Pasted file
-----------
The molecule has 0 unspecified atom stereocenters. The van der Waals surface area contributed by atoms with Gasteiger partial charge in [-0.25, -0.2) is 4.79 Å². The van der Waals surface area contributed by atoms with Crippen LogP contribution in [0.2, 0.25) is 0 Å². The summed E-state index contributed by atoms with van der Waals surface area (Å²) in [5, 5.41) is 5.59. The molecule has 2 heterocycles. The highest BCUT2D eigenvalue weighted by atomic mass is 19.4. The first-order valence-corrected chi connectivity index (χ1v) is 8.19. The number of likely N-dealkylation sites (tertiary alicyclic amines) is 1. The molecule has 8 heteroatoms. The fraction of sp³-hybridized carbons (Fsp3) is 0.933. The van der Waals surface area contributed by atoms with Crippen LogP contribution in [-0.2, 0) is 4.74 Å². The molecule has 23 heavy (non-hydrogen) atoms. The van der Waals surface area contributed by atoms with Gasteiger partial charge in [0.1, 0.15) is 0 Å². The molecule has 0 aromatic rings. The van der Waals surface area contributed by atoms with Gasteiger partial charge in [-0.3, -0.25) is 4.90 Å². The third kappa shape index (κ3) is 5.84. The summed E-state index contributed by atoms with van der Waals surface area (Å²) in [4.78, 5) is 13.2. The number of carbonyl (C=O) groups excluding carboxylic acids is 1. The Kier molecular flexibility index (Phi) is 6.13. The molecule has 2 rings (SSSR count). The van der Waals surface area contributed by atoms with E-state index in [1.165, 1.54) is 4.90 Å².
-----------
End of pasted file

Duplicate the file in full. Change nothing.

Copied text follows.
The molecule has 0 unspecified atom stereocenters. The van der Waals surface area contributed by atoms with Gasteiger partial charge in [-0.25, -0.2) is 4.79 Å². The van der Waals surface area contributed by atoms with Crippen LogP contribution in [0.2, 0.25) is 0 Å². The summed E-state index contributed by atoms with van der Waals surface area (Å²) in [5, 5.41) is 5.59. The molecule has 2 heterocycles. The highest BCUT2D eigenvalue weighted by atomic mass is 19.4. The first-order valence-corrected chi connectivity index (χ1v) is 8.19. The number of likely N-dealkylation sites (tertiary alicyclic amines) is 1. The molecule has 8 heteroatoms. The fraction of sp³-hybridized carbons (Fsp3) is 0.933. The van der Waals surface area contributed by atoms with Crippen LogP contribution in [-0.2, 0) is 4.74 Å². The molecule has 23 heavy (non-hydrogen) atoms. The van der Waals surface area contributed by atoms with Gasteiger partial charge in [0.1, 0.15) is 0 Å². The molecule has 0 aromatic rings. The van der Waals surface area contributed by atoms with Gasteiger partial charge in [-0.3, -0.25) is 4.90 Å². The third kappa shape index (κ3) is 5.84. The summed E-state index contributed by atoms with van der Waals surface area (Å²) in [4.78, 5) is 13.2. The number of carbonyl (C=O) groups excluding carboxylic acids is 1. The Kier molecular flexibility index (Phi) is 6.13. The molecule has 2 rings (SSSR count). The van der Waals surface area contributed by atoms with E-state index in [1.165, 1.54) is 4.90 Å².